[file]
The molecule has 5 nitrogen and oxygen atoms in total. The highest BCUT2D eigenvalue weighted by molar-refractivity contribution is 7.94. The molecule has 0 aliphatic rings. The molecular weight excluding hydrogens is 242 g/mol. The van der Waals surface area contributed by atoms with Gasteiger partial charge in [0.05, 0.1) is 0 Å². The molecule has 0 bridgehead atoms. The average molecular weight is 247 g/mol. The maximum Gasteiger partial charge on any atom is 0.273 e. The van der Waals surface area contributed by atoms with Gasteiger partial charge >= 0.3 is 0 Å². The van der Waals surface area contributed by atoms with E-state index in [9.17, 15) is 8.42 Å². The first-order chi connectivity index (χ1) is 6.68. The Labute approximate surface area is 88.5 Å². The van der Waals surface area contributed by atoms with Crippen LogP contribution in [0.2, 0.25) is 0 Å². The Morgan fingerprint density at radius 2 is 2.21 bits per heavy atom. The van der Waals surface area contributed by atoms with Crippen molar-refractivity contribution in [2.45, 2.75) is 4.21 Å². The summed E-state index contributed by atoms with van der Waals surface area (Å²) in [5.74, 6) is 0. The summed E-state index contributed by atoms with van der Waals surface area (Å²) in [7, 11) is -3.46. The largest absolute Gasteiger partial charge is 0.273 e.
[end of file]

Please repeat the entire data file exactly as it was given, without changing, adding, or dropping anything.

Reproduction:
The molecule has 5 nitrogen and oxygen atoms in total. The highest BCUT2D eigenvalue weighted by molar-refractivity contribution is 7.94. The molecule has 0 aliphatic rings. The molecular weight excluding hydrogens is 242 g/mol. The van der Waals surface area contributed by atoms with Gasteiger partial charge in [0.05, 0.1) is 0 Å². The molecule has 0 bridgehead atoms. The average molecular weight is 247 g/mol. The maximum Gasteiger partial charge on any atom is 0.273 e. The van der Waals surface area contributed by atoms with Gasteiger partial charge >= 0.3 is 0 Å². The van der Waals surface area contributed by atoms with E-state index in [9.17, 15) is 8.42 Å². The first-order chi connectivity index (χ1) is 6.68. The Labute approximate surface area is 88.5 Å². The van der Waals surface area contributed by atoms with Crippen LogP contribution in [0.2, 0.25) is 0 Å². The Morgan fingerprint density at radius 2 is 2.21 bits per heavy atom. The van der Waals surface area contributed by atoms with Crippen molar-refractivity contribution in [2.45, 2.75) is 4.21 Å². The summed E-state index contributed by atoms with van der Waals surface area (Å²) in [5.74, 6) is 0. The summed E-state index contributed by atoms with van der Waals surface area (Å²) in [7, 11) is -3.46. The largest absolute Gasteiger partial charge is 0.273 e.